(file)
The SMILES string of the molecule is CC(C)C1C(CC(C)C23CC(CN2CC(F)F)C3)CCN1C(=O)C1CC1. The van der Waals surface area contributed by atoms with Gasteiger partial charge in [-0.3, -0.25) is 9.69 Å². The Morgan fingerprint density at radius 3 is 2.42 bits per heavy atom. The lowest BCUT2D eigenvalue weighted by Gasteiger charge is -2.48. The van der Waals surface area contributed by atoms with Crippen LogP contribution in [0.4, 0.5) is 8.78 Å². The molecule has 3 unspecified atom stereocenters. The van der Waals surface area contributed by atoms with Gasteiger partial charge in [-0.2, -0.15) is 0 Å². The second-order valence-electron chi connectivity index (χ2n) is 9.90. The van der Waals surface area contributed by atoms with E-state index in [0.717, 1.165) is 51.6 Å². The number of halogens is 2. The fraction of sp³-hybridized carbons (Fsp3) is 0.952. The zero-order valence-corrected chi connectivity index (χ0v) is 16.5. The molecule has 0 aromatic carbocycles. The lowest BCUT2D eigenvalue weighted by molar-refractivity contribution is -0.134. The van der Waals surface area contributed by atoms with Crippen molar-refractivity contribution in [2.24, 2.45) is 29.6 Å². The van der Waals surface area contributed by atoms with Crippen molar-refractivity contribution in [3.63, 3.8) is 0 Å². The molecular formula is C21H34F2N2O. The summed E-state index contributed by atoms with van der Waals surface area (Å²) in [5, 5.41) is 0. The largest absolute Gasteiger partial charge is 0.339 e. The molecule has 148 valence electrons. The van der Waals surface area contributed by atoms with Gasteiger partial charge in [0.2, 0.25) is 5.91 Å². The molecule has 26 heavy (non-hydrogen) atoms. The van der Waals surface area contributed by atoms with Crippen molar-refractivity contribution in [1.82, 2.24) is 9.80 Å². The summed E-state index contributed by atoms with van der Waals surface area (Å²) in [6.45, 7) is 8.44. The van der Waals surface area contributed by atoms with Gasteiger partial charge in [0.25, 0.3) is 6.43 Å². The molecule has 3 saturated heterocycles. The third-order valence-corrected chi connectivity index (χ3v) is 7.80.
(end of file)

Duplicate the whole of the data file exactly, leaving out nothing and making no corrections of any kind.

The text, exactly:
The SMILES string of the molecule is CC(C)C1C(CC(C)C23CC(CN2CC(F)F)C3)CCN1C(=O)C1CC1. The van der Waals surface area contributed by atoms with Gasteiger partial charge in [-0.3, -0.25) is 9.69 Å². The Morgan fingerprint density at radius 3 is 2.42 bits per heavy atom. The lowest BCUT2D eigenvalue weighted by Gasteiger charge is -2.48. The van der Waals surface area contributed by atoms with Crippen LogP contribution in [0.4, 0.5) is 8.78 Å². The molecule has 3 unspecified atom stereocenters. The van der Waals surface area contributed by atoms with Gasteiger partial charge in [-0.2, -0.15) is 0 Å². The second-order valence-electron chi connectivity index (χ2n) is 9.90. The van der Waals surface area contributed by atoms with E-state index in [0.717, 1.165) is 51.6 Å². The number of halogens is 2. The fraction of sp³-hybridized carbons (Fsp3) is 0.952. The zero-order valence-corrected chi connectivity index (χ0v) is 16.5. The molecule has 0 aromatic carbocycles. The lowest BCUT2D eigenvalue weighted by molar-refractivity contribution is -0.134. The van der Waals surface area contributed by atoms with Crippen molar-refractivity contribution in [2.24, 2.45) is 29.6 Å². The van der Waals surface area contributed by atoms with Crippen molar-refractivity contribution in [3.63, 3.8) is 0 Å². The molecular formula is C21H34F2N2O. The summed E-state index contributed by atoms with van der Waals surface area (Å²) in [5, 5.41) is 0. The largest absolute Gasteiger partial charge is 0.339 e. The molecule has 148 valence electrons. The van der Waals surface area contributed by atoms with Gasteiger partial charge in [0.2, 0.25) is 5.91 Å². The molecule has 26 heavy (non-hydrogen) atoms. The van der Waals surface area contributed by atoms with Crippen molar-refractivity contribution in [1.82, 2.24) is 9.80 Å². The summed E-state index contributed by atoms with van der Waals surface area (Å²) in [6.45, 7) is 8.44. The van der Waals surface area contributed by atoms with Gasteiger partial charge in [0.25, 0.3) is 6.43 Å². The molecule has 3 saturated heterocycles. The third-order valence-corrected chi connectivity index (χ3v) is 7.80.